Monday, November 6, 2006

Kaufer and Butler, Rhetoric and the Arts of Design

Kaufer, David and Brian Butler. Rhetoric and the Arts of Design. Mahwah, N.J.: Earlbaum, 1996.

Interested in the "betterment of rhetoric" (305), Kaufer and Butler spell out an involved model for a modularized verbal rhetoric. They seek to distinguish (and recuperate) rhetoric understood as a design art from more pejorative designations (i.e., rhetoric of antirhetoric and rhetoric as a practical art (23), menial, or simple). In arguing for this particular understanding of rhetoric, Kaufer and Butler frame written argument as an original design art. Given an explicit focus on verbal rhetoric (words alone (9)--grounded in Austin and speech acts), it's not clear where they stand on materiality (^things are designed in language). Rhetoric, for them, involves the design of abstractions (9), and the "design art" reorientation opens rhetoric to a complexity beyond handbooks and procedurally reductive how-tos.

Goals in Rhetorical Design

While the structure of their model seems rigidly executed at times, holding apart, for example, the rhetor from the environment (58), Kaufer and Butler emphasize its suggestive quality rather than pitching it as a prescriptive serum to perfect all rhetorical encounters. They describe the model as diagnostic at one point (305; diagnostic because of modularity), but it is equally useful as a set of heuristics which can be deployed to stabilize public, civic discourse (the application throughout Rhet/Arts of Design is the Lincoln-Douglas presidential debates). In pursuit of coherence, Kaufer and Butler characterize the model as asituational (i.e., portable, generalizable).

The second half of the book, chapters 5-9, is devoted to explaining and applying each of the modules: 5. Goals, 6. Structure, 7. Plans, 8. Tactics, and 9. Events. Goals and Structure are higher order modules, while Plans, Tactics, and Events manifest in the design space. Tactics tend to be opponent-directed and combative; Events are audience-directed and cooperative (67). Further, each of the modules is coordinated with other modules (including the Strategic module (268) and Presentation module (273)). The modules are, in effect, alive; they are rather like Latour's hybrids to a degree. Kaufer and Butler explain that they partially anthropomorphic (dynamic, agentic conditions). Also called "experts," the modules are entangled in a symbiotic orchestration.

^materiality, role of genre, rationalism.

Rhetoric: "Let us define rhetoric as the control of events for an audience. To be more specific, let's say that rhetoric is the strategic organization and communication of a speaker's version of events within a situation in order to affect the here and now of audience decision making" (12).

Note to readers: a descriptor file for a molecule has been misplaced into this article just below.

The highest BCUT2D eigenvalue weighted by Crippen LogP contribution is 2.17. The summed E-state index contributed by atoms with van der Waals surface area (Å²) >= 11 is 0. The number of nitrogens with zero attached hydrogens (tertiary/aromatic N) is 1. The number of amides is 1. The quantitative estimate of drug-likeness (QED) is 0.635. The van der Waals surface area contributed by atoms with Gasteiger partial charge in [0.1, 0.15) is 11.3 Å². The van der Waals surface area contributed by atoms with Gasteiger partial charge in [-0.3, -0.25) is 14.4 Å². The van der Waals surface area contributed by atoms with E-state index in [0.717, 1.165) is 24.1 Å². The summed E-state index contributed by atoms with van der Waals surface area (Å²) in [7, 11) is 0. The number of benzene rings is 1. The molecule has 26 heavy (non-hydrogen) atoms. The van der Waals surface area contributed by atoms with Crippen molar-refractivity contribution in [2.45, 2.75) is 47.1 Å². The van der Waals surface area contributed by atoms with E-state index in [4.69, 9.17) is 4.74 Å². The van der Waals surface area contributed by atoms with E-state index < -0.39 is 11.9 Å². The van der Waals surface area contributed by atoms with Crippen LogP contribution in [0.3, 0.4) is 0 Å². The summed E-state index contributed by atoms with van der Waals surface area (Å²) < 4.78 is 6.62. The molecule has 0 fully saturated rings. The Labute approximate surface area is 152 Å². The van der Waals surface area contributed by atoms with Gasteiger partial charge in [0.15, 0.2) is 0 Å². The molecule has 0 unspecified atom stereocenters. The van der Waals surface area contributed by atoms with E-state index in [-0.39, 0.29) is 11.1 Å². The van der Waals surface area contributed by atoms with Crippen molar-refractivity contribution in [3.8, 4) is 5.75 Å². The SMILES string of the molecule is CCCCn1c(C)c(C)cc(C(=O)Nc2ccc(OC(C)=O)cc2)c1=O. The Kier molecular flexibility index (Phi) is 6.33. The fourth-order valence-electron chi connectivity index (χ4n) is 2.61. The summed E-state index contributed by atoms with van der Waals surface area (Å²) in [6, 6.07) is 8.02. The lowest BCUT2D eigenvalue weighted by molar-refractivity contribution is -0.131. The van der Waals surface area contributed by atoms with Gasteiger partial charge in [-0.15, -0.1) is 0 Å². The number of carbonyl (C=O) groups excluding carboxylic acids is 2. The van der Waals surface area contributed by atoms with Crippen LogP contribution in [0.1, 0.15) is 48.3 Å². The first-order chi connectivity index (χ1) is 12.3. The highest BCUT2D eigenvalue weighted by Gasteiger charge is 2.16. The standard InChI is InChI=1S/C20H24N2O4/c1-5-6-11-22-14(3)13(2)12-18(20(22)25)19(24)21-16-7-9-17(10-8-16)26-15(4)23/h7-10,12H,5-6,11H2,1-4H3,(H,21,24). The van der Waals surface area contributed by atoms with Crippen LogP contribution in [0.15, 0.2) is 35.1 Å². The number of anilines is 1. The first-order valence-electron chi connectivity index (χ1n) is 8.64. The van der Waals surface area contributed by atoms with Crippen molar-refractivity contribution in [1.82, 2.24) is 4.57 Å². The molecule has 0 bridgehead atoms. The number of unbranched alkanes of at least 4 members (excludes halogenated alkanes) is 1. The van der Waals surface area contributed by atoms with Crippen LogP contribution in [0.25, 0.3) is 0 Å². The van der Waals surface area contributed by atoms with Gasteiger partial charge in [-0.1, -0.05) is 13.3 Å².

Design arts: "Design arts highlight a distinction between an agent's naked intention, the goals outside of and motivating the design, and the goals of the designer, that reside in the design. The goals of the design (e.g., fame, wealth, glory, power) and the goals in the design (e.g., balance, symmetry, restraint) coevolve. The defining conditions of a design art are that (1) the goals of the design are perceptually distinct from the goals in it; (2) the artifact produced by the design depends on the coevolution and convergence of these systems of goals; and as an unavoidable consequence, (3) the actor requires considerable effort and skill to bring about this evolution and convergence (29).

Key terms: probability (xv), antirhetoric (2), novelty (3), absence (3), archivability (3), boundedness (4), speed (4), axiomatic science (7), design knowledge (7), verbal rhetoric (8), audience and opponent (10), event and situation (12), canonical event-telling (14), noncanonical event-telling (16), rhetorical situation (19), ancillary events (20), practical arts (23), dialectical argument as contrasted with rhetoric (26), material and symbolic artifacts (33), quasi-real (33), module (37, 39), topics/topoi (49), goals (59), structure (61), knowledge representation (61), public space (64), predictiveness and adaptiveness (76-77), public (95, 124), entity classes (109), modeling a public (129), experts (267), strategic module (268), presentational module (273), media (296).

"The cultural stereotype for rocket science applies, in more muted and modest shades, to the arts in the family of arts we associate with design--engineering, architecture, graphics, musical composition. The principal argument of this book is that rhetoric belongs in this family of arts as well" (xiii).